Rockwall County is the smallest Texas county by geographic size, but it’s also one of the most affluent. Its county seat is the City of Rockwall, which is a small but rapidly growing Dallas-area suburb of approximately 45,000 residents.
“Dallas-Fort Worth in general is one of the fastest growing metropolitan areas in the United States, so a lot of people are drawn to North Texas and the Dallas/Fort Worth Metroplex. Within that area, we are one of the more attractive communities due to the higher quality of life and the open spaces. At the same time, we have all the same access to the interstate highway system, and therefore Dallas Love Field and Dallas/Fort Worth Airports,” says Matt Wavering, Director of Project Development at the Rockwall Economic Development Corporation (REDC).
With a population of about 7.4 million, the Dallas/Fort Worth Metroplex is the largest metropolitan area in both Texas and the South as a whole. Though a part of the Metroplex, Rockwall County is known for its serene juxtaposition to the bustling downtown core, offering residents more open space, fresh air, and green areas while remaining close to world-class museums, entertainment, and arts. The west end of Rockwall County contains the beautiful, 22,745-acre Lake Ray Hubbard, a reservoir that provides Rockwall, Dallas, Kaufman, and Collin counties with outdoor recreational opportunities. The lake is crossed by several bridges, including Interstate 30.
“A lot of the residents here will tell you that they moved here to get a bit more space, and they feel a sense of relief when they commute across Lake Ray Hubbard at the end of the day. To work in Dallas or Collin County and commute across the bridge provides a sense of separation between where they work and where they live and play,” Wavering says.
The Rockwall workforce is strong in manufacturing, banking, finance, healthcare, and research and development. But at the moment, Wavering notes that many Rockwall residents are commuting to other parts of the Metroplex for work, and even some business owners have offices across the lake rather than in town. With a diverse workforce, access to statewide and international transportation, and a postcard-ready office window view that overlooks Lake Ray Hubbard, there are many reasons for corporate office users to do business in a place like Rockwall County.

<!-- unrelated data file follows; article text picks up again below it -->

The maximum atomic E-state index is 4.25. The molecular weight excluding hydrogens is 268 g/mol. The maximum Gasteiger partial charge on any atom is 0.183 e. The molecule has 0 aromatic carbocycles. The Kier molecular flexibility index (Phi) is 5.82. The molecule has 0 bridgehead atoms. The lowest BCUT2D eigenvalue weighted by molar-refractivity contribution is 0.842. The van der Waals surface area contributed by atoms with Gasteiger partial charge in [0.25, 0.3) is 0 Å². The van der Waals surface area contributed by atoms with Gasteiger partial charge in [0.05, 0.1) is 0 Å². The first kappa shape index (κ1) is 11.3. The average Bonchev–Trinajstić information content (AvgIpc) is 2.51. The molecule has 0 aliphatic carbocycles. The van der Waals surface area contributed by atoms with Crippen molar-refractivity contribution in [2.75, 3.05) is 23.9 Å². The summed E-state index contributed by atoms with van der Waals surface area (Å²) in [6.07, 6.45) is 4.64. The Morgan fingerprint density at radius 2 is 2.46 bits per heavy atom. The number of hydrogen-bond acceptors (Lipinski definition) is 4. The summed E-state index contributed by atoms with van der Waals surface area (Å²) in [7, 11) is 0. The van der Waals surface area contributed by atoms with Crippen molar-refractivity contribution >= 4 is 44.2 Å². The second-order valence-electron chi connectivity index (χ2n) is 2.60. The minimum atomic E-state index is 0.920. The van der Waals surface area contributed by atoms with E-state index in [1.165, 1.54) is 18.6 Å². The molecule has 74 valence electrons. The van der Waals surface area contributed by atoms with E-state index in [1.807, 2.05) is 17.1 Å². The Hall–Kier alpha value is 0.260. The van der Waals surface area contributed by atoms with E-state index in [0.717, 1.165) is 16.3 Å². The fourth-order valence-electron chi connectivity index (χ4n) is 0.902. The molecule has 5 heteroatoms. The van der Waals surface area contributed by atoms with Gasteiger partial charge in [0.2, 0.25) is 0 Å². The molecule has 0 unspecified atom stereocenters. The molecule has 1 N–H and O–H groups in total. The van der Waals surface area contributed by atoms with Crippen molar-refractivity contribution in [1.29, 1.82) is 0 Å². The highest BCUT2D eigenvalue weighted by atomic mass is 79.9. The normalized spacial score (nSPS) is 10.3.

“It’s very unique to have a view of downtown Dallas across a lake, in a community with hills and rolling terrain,” Wavering describes.
Rockwall County is also rich in manufacturing. Three prime industries in the county are metal fabrication, plastics and packaging manufacturing, and food processing, but with the development of the “shovel-ready” 400-acre Rockwall Technology Park, there is a lot of room for more facilities to open up, particularly in advanced manufacturing.
The Economic Development Corporation’s current goal is to promote the city to both types of business: corporate office users and manufacturers, for the mutual benefit of business owners and the workforce. Businesses that choose to open up a location in Rockwall can take advantage of the workers who are currently commuting.
“Our job is not only to diversify the tax base and create jobs, but also to serve our community. If the average citizen has to spend 90 minutes in the car just to be able to provide a good life for their family, we want to be able to shorten that to 10 or 15 minutes.” By facilitating partnerships and modes of communication between businesses, schools, and other stakeholders, the REDC encourages workforce development in Rockwall County.
Wavering says that the best way for the REDC to get feedback on its initiatives is to ask the companies directly. “I hold what we call industry roundtables. Quarterly or twice a year, we get together with HR or C-level executives from the local companies and put them in the same room together. Generally, we find they have the same types of challenges with their businesses. As a result, we get direct feedback on the issues they have, and they are also able to talk among themselves. Many times, somebody has come up with some sort of solution that works for their business.”
When the business executives share their ideas, even those in other industries are able to tweak the solutions so they apply to their own company’s challenges. Companies in different industries are able to help each other resolve their workforce challenges.
“At those roundtables, I’ll also bring in guest speakers to discuss issues from the last meeting. We have partnered with Workforce Solutions for North Central Texas to help educate our companies and the leaders about grant opportunities, workforce training opportunities, and opportunities to partner with local community colleges or tech schools to provide training to their companies either at a reduced cost, or simply covered via a state grant,” shares Wavering.